Year:  2019

Director:  Regis Roinsard

Rated:  M

Release:  September 17, 2020

Distributor: Palace

Running time: 105 minutes

Worth: $12.00
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Lambert Wilson, Olga Kurylenko, Riccardo Scamarcio, Sidse Babett Knudsen

The premise is admittedly an unusual one, but it doesn’t exactly thrill.

Supposedly you can make a thriller out of almost any situation, but that does not, in itself, make a film thrilling. Director Regis Roinsard’s story of literary shenanigans suffers from this conundrum. The premise is admittedly an unusual one, but it doesn’t exactly thrill.

There is an author whose crime novels are so successful that he is virtually bankrolling his whole publishing house. At the beginning of the film, Eric (Lambert Wilson) – a spokesperson for the company – announces to the press that the new book in the best-selling trilogy is about to be released. The secretive author has done his best to ensure that no more than ten pages from the precious novel are leaked online in advance. Thus, the first ten pages of the book becomes the McGuffin that all involved prize so highly.

The book is going to be simultaneously released in various languages, and Eric gets nine eponymous translators to submit to his rather odd conditions of work. He locks them all in a concrete bunker, which is guarded (for no clearly explained reason) by Russian gangster heavies who impose brutal beatings if required. The translators then have to set to their task under the strict instructions that nothing must leave the room. Once in the situation, the translators set about subverting the Author and Publisher’s plan.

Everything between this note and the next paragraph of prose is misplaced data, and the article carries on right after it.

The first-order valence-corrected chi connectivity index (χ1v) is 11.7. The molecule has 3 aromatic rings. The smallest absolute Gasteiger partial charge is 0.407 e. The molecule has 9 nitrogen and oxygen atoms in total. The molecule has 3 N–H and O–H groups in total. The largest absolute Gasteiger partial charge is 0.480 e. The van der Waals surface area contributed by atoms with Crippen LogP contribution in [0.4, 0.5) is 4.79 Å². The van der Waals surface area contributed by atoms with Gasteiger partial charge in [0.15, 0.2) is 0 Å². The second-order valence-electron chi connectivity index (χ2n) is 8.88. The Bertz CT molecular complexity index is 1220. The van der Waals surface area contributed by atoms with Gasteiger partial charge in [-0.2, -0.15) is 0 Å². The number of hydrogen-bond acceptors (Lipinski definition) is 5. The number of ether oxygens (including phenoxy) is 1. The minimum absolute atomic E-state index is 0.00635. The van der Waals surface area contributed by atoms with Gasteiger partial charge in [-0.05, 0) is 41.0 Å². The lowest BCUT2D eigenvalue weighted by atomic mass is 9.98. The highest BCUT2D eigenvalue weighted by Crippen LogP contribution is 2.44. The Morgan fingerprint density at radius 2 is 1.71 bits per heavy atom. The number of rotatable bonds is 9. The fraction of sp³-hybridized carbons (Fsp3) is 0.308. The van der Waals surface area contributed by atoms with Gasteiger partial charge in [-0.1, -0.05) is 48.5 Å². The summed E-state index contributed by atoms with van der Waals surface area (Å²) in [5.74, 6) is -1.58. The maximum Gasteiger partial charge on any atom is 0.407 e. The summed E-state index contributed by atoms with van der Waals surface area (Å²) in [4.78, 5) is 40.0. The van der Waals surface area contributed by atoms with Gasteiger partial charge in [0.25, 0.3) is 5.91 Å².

The film has a reasonable cast. Lambert Wilson is a well-known character actor in France. Here, he does his best to convey the icy ruthlessness that is demanded of him, but it isn’t a very meaty part. Then there are various characters and their subplots inserted in the hope of sustaining our interest. Prominent among them, is a glamourous woman called Katerina, played by ‘bond girl’ Olga Kurylenko (Quantum of Solace), who uses her charms to try and seduce her captor. Then there is Alex (rising British actor Alex Lawther). He looks too young to be part of the team, but he turns out to have some aces up his sleeve.

The film relies upon some heist movie elements, complete with elaborate and implausible trickery, which is then explained in retrospect. This is a trope familiar from such films as Now You See Me and that element will have its fans. The main problem for the film though is to really draw us into its world. Book translation does not lend itself that readily to cloak and dagger machinations. No doubt the concept seemed like a good idea in the script conferences but when put on the screen, something, er, got lost in translation.


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